With B2B purchase researchers skewing younger, many organizations are relying more on online reviews to help figure out what to acquire, a new Clutch study states. However, the decision maker is in most cases over the age of 35.
Vendors make the business world go round, and without their help, many associations wouldn’t be able to do half of the things they’re able to do otherwise.
But before we hire those vendors, organizations want to know what they’re getting into—and according to a new report from the marketing firm Clutch, organizations are ready to put the research in to ensure that they get the best possible result.
And what kind of research are business-to-business (B2B) buyers looking at the most? Online reviews, of course. Clutch’s study of 451 organizations found that 94 percent of respondents relied on online reviews to make a purchasing decision, with reviews on a company’s website read by more than two thirds of respondents (68 percent). Also up there are findings on search engines (61 percent) and B2B ratings and review sites (53 percent).
Other resources that organizations rely on include research on software company websites and referrals—something roughly half of respondents do at various points throughout the resource process. By and large, organizations have increased their resources in making B2B purchase decisions.
According to Clutch, one of the driving factors behind this growing reliance on digital resources to make buying decisions is the fact that buyers are skewing younger than ever, with 57 percent of B2B buyers under the age of 35, though those over 35 are more likely to make the final purchase decision (86 percent). While millennials aren’t making the final call, writes author Grayson Kemper, they are often deeply involved throughout the research process and making recommendations along the way—and, it seems, relying on tactics more traditionally embraced in the business-to-consumer space.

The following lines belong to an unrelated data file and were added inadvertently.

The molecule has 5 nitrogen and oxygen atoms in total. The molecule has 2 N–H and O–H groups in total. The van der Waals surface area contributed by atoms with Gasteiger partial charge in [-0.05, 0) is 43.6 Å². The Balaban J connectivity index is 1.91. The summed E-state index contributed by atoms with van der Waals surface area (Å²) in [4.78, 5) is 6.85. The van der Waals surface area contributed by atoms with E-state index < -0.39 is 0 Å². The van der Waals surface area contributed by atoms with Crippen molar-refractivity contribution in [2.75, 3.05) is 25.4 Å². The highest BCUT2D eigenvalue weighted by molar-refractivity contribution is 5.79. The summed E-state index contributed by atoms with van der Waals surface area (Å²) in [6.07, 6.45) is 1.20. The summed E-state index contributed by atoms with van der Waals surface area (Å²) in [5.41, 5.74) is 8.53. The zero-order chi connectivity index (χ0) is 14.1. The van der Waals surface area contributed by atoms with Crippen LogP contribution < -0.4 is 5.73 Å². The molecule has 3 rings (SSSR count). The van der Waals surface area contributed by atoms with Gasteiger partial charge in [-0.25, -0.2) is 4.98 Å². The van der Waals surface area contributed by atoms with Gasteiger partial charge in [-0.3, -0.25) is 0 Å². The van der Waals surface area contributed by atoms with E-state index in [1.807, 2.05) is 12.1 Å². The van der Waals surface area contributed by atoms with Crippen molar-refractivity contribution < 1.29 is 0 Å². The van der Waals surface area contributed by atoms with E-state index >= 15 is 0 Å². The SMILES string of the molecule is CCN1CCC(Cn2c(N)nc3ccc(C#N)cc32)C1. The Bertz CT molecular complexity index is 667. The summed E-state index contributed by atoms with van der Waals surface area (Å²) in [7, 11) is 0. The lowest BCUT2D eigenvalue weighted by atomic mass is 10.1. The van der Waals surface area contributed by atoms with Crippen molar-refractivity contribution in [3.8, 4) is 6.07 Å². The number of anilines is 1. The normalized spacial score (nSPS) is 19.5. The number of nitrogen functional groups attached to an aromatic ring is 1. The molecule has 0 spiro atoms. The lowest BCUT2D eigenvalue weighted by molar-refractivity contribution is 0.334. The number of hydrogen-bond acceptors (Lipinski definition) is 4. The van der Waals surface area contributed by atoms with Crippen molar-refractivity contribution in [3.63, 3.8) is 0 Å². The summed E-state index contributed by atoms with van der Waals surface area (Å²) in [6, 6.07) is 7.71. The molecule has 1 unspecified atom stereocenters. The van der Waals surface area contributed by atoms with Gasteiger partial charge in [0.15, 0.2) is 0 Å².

“This research suggests that modern B2B buyers are millennials who are comfortable with digital-first environments and value collaboration with peers when making decisions,” Kemper writes. “Our data demonstrates that younger employees are most likely to be involved in the stages of the B2B buying process that are the most collaborative and leverage digital resources the most: researching information about and evaluating B2B companies.”